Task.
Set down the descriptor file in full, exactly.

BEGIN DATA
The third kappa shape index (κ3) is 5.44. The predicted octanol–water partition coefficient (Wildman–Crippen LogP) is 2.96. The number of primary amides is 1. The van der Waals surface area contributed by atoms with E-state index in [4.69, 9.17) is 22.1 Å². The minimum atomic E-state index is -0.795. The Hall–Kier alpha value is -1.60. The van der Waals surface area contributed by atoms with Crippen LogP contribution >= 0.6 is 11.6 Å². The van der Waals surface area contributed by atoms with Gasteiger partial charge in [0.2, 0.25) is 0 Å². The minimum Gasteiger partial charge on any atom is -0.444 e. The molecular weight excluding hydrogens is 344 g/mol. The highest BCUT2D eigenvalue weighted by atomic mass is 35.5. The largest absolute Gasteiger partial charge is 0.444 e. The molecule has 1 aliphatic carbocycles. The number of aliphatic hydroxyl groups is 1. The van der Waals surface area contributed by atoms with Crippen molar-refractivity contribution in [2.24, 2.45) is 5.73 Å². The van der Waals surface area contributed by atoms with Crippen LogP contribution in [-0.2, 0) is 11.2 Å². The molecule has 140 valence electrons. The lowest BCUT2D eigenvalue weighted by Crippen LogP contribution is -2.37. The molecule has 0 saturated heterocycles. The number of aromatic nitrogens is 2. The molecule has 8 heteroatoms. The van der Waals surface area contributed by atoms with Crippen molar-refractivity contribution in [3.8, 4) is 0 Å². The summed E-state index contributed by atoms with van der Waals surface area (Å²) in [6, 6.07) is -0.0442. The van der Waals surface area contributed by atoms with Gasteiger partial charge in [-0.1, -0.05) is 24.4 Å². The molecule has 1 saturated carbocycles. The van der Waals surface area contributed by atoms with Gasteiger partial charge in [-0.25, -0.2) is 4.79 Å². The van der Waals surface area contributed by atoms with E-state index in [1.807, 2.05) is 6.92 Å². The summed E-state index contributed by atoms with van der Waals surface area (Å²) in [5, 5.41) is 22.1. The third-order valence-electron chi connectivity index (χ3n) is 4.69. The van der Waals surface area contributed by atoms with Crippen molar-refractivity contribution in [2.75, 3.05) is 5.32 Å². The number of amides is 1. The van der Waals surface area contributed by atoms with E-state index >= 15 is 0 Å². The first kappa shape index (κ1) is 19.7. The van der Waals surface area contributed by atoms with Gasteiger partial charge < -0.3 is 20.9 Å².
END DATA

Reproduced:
The third kappa shape index (κ3) is 5.44. The predicted octanol–water partition coefficient (Wildman–Crippen LogP) is 2.96. The number of primary amides is 1. The van der Waals surface area contributed by atoms with E-state index in [4.69, 9.17) is 22.1 Å². The minimum atomic E-state index is -0.795. The Hall–Kier alpha value is -1.60. The van der Waals surface area contributed by atoms with Crippen LogP contribution >= 0.6 is 11.6 Å². The van der Waals surface area contributed by atoms with Gasteiger partial charge in [0.2, 0.25) is 0 Å². The minimum Gasteiger partial charge on any atom is -0.444 e. The molecular weight excluding hydrogens is 344 g/mol. The highest BCUT2D eigenvalue weighted by atomic mass is 35.5. The largest absolute Gasteiger partial charge is 0.444 e. The molecule has 1 aliphatic carbocycles. The number of aliphatic hydroxyl groups is 1. The van der Waals surface area contributed by atoms with Crippen molar-refractivity contribution in [2.24, 2.45) is 5.73 Å². The van der Waals surface area contributed by atoms with Crippen LogP contribution in [-0.2, 0) is 11.2 Å². The molecule has 140 valence electrons. The lowest BCUT2D eigenvalue weighted by Crippen LogP contribution is -2.37. The molecule has 0 saturated heterocycles. The number of aromatic nitrogens is 2. The molecule has 8 heteroatoms. The van der Waals surface area contributed by atoms with Crippen molar-refractivity contribution in [3.8, 4) is 0 Å². The summed E-state index contributed by atoms with van der Waals surface area (Å²) in [6, 6.07) is -0.0442. The van der Waals surface area contributed by atoms with Gasteiger partial charge in [-0.1, -0.05) is 24.4 Å². The molecule has 1 saturated carbocycles. The van der Waals surface area contributed by atoms with Gasteiger partial charge in [-0.25, -0.2) is 4.79 Å². The van der Waals surface area contributed by atoms with E-state index in [1.807, 2.05) is 6.92 Å². The summed E-state index contributed by atoms with van der Waals surface area (Å²) in [5, 5.41) is 22.1. The third-order valence-electron chi connectivity index (χ3n) is 4.69. The van der Waals surface area contributed by atoms with Crippen molar-refractivity contribution in [2.75, 3.05) is 5.32 Å². The number of amides is 1. The van der Waals surface area contributed by atoms with E-state index >= 15 is 0 Å². The first kappa shape index (κ1) is 19.7. The van der Waals surface area contributed by atoms with Gasteiger partial charge < -0.3 is 20.9 Å².